The human psyche loves negotiation. Children swap hugs for a piece of candy. The husband who repeatedly misses dinner finds his release from marital purgatory with a bouquet of flowers. And the junior executive trades long weekends for a promotion. Most men and women turn their relationships into a type of transaction that resembles trades in a stock exchange. They then overlay this paradigm on their relationship with God, attempting to gain God’s favor in exchange for some religious moralism.

Many people believe their biannual church visits, their occasional prayer before bed, and their ability to avoid murderer’s row will persuade God to hand over a loving spouse, good health, or happiness. Other souls go further, abandoning alcohol, cigarettes, and porn subscriptions in exchange for divine blessing. Lastly, a small group of devote souls offer the greatest possible sacrifice, donating their massive fortunes and their life’s work to the poor hoping to garner some divine recognition. Though these transactional relationships with God may seem a touch impersonal, they often align implicitly and at times explicitly with the commands of Scripture. Those who set out upon a religious life of heroism expect God to notice their efforts.

Does God Respond to Negotiation?

But God is not a man or woman. He does not negotiate with humanity. The fallen and broken creature has nothing of value to offer the holy and perfect creator. The Prophet Micah details God’s perspective of human negotiation with these words:

Will the Lord be pleased with thousands of rams, with ten thousands of rivers of oil? Shall I give my firstborn for my transgression, the fruit of my body for the sin of my soul?” He has told you, O man, what is good; and what does the Lord require of you but to do justice, and to love kindness, and to walk humbly with your God?

Micah 6:7-9


God does not save men and women because they have smoked their last cigarette, looked at their last image of porn, or written a large check to a non-profit dedicated to the promotion of clean energy. Great sacrifices do not impress God. Rather, he demands holiness: justice, kindness and humility, character qualities only accessible to those who have been saved by God.

God does the saving apart from human negotiation (Mic. 6:1-6). God frees men and women from the slavery of sin, provides them with godly leaders, protects them from attacks, and guides them into the eternal promise land. Nothing remains to be negotiated. There is no divine itch humanity can scratch. God has done it all and offers happiness, eternity and heaven itself as free gift. We do not have to safe or sanctify ourselves. We simply repent and believe.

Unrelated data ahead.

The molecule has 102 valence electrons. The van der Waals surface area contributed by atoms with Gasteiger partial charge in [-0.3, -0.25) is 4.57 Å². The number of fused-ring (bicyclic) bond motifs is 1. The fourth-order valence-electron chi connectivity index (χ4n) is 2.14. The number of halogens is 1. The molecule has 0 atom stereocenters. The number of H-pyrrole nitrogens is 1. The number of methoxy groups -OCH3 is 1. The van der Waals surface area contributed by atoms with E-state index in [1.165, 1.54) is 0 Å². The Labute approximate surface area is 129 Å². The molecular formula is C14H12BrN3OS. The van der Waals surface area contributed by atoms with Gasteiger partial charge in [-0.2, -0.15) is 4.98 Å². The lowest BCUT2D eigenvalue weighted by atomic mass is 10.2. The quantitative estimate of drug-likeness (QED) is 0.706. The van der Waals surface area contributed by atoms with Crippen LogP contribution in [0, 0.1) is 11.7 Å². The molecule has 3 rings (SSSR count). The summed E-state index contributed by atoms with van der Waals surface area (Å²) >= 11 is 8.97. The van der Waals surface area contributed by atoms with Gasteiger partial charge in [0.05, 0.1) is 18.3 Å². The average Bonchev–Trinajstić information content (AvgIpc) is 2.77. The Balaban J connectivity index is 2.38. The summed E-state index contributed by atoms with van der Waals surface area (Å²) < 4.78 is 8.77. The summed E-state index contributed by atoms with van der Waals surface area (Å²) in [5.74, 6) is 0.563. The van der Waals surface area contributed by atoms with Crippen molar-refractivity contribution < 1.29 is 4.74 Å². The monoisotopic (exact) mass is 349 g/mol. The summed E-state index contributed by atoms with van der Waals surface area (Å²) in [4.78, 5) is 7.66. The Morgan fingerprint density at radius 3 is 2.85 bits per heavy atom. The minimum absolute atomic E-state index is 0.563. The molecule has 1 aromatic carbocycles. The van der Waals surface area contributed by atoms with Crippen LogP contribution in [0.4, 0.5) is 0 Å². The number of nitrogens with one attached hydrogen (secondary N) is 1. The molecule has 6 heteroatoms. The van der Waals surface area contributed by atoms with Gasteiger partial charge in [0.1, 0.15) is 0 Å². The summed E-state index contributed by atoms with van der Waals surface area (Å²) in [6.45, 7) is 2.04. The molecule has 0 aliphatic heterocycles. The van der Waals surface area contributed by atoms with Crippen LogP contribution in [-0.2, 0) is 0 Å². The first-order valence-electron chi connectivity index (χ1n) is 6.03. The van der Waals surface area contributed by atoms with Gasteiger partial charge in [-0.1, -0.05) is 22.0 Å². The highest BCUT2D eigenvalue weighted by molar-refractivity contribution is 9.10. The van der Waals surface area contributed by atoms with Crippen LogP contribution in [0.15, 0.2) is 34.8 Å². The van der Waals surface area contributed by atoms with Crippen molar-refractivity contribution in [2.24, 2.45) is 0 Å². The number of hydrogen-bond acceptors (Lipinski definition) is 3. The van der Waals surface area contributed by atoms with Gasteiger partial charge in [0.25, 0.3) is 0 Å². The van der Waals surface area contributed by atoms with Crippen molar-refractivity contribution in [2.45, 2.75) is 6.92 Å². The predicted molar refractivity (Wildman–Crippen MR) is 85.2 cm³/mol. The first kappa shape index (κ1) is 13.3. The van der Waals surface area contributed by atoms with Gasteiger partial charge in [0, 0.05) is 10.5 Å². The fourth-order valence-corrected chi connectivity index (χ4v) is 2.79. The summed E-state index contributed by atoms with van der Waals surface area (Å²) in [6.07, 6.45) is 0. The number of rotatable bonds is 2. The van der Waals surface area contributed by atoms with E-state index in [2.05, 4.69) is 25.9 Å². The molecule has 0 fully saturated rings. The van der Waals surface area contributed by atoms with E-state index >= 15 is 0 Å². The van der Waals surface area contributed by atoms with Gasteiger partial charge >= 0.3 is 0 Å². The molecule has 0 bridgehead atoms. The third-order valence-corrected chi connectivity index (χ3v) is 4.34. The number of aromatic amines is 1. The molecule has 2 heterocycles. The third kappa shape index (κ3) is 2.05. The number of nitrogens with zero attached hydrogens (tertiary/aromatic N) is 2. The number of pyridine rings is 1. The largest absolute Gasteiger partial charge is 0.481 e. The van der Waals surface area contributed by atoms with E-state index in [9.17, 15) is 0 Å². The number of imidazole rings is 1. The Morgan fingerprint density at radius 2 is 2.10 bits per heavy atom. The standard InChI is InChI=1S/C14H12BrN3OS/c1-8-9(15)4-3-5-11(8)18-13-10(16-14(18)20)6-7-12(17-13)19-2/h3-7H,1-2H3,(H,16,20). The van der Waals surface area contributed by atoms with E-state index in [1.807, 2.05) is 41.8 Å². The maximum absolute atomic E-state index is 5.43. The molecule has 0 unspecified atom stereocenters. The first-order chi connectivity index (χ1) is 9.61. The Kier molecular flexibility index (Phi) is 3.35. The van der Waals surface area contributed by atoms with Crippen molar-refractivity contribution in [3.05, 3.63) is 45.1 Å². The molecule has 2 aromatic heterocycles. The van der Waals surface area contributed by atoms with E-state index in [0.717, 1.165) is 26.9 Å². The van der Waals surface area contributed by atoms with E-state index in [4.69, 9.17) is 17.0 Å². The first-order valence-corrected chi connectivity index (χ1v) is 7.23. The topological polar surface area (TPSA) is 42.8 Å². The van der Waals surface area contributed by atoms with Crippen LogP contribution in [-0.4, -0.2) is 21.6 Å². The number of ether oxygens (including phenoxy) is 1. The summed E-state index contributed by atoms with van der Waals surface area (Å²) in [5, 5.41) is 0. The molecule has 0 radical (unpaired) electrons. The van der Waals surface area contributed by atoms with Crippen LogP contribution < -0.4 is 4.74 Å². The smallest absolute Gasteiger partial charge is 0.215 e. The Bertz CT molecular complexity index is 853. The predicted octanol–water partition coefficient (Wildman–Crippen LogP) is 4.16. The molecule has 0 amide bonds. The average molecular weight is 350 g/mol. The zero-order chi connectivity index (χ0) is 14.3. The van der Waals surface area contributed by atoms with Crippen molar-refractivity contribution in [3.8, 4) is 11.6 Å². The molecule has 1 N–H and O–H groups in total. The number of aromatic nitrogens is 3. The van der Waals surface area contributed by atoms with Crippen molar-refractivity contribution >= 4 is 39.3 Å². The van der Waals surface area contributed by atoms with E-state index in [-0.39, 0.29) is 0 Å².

Those who attempt to appease, pacify, or manipulate God by dumping their vodka down the sink or by hopping on an airplane destined for the deserts of south Africa insult God. The last Adam has come and fulfilled all the requirements of the law. As Jesus said on the cross, “It is finished.” Galatians 3:13-14 proclaims:

Christ redeemed us from the curse of the law by becoming a curse for us—for it is written, “Cursed is everyone who is hanged on a tree”— so that in Christ Jesus the blessing of Abraham might come to the Gentiles, so that we might receive the promised Spirit through faith.


No other sacrifice is needed. Those who continue to sit at the negotiating table tossing out good works schemes in exchange for divine favor will find only divine judgement. Everyone who relies on the works of the law remains cursed by them.

Jesus does not negotiate; he saves.

Does God Fail Us?

Many people in the pew find God to be a grand disappointment because they fundamentally misunderstand the nature of salvation. They attempt to follow the law in their own power, praying, giving, and serving in the praise team, hoping God will bless their efforts. But their struggles with homosexuality, greed, or depression do not improve. After several months or years of trying to please God, they reach a breaking point. Like the nation of Israel, they find themselves surrounded by an army of problems instead of a choir of angels. They conclude that their negotiation with God has failed. Jesus did not uphold his end of the bargain. But Jesus did. The Law condemns. The free gift of salvation remains.

Will you embrace it?

2 thoughts on “The Dangers of Divine Negotiation

Leave a Reply

Fill in your details below or click an icon to log in:

WordPress.com Logo

You are commenting using your WordPress.com account. Log Out /  Change )

Google photo

You are commenting using your Google account. Log Out /  Change )

Twitter picture

You are commenting using your Twitter account. Log Out /  Change )

Facebook photo

You are commenting using your Facebook account. Log Out /  Change )

Connecting to %s